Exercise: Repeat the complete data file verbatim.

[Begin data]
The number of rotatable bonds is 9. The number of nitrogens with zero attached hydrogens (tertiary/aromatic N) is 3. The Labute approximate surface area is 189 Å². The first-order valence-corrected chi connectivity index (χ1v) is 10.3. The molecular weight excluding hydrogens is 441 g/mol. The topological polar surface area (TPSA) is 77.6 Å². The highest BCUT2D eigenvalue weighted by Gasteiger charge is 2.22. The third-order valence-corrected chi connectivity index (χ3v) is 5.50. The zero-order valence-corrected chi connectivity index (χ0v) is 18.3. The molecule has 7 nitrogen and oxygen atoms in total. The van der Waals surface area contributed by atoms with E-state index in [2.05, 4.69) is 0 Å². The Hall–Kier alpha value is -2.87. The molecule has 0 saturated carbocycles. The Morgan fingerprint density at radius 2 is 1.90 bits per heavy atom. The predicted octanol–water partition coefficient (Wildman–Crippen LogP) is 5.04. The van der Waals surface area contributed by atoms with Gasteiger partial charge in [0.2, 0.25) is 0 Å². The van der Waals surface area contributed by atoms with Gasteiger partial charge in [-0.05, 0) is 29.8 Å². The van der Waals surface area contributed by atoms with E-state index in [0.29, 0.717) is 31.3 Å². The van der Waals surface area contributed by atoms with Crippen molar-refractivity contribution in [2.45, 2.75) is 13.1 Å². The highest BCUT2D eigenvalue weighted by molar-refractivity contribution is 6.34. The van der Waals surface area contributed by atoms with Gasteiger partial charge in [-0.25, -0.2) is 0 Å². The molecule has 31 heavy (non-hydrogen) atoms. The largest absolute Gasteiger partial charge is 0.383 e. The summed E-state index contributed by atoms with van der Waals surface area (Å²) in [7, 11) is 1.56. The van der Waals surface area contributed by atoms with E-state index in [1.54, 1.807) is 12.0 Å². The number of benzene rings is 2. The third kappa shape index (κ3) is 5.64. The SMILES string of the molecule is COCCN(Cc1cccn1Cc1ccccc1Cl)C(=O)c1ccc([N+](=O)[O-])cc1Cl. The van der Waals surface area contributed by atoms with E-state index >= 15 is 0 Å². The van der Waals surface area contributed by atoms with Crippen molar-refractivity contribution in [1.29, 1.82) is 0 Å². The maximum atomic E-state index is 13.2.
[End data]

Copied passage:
The number of rotatable bonds is 9. The number of nitrogens with zero attached hydrogens (tertiary/aromatic N) is 3. The Labute approximate surface area is 189 Å². The first-order valence-corrected chi connectivity index (χ1v) is 10.3. The molecular weight excluding hydrogens is 441 g/mol. The topological polar surface area (TPSA) is 77.6 Å². The highest BCUT2D eigenvalue weighted by Gasteiger charge is 2.22. The third-order valence-corrected chi connectivity index (χ3v) is 5.50. The zero-order valence-corrected chi connectivity index (χ0v) is 18.3. The molecule has 7 nitrogen and oxygen atoms in total. The van der Waals surface area contributed by atoms with E-state index in [2.05, 4.69) is 0 Å². The Hall–Kier alpha value is -2.87. The molecule has 0 saturated carbocycles. The Morgan fingerprint density at radius 2 is 1.90 bits per heavy atom. The predicted octanol–water partition coefficient (Wildman–Crippen LogP) is 5.04. The van der Waals surface area contributed by atoms with Gasteiger partial charge in [0.2, 0.25) is 0 Å². The van der Waals surface area contributed by atoms with Gasteiger partial charge in [-0.05, 0) is 29.8 Å². The van der Waals surface area contributed by atoms with E-state index in [0.29, 0.717) is 31.3 Å². The van der Waals surface area contributed by atoms with Crippen molar-refractivity contribution in [2.45, 2.75) is 13.1 Å². The highest BCUT2D eigenvalue weighted by molar-refractivity contribution is 6.34. The van der Waals surface area contributed by atoms with Gasteiger partial charge in [-0.25, -0.2) is 0 Å². The molecule has 31 heavy (non-hydrogen) atoms. The largest absolute Gasteiger partial charge is 0.383 e. The summed E-state index contributed by atoms with van der Waals surface area (Å²) in [7, 11) is 1.56. The van der Waals surface area contributed by atoms with E-state index in [1.54, 1.807) is 12.0 Å². The number of benzene rings is 2. The third kappa shape index (κ3) is 5.64. The SMILES string of the molecule is COCCN(Cc1cccn1Cc1ccccc1Cl)C(=O)c1ccc([N+](=O)[O-])cc1Cl. The van der Waals surface area contributed by atoms with E-state index >= 15 is 0 Å². The van der Waals surface area contributed by atoms with Crippen molar-refractivity contribution in [1.29, 1.82) is 0 Å². The maximum atomic E-state index is 13.2.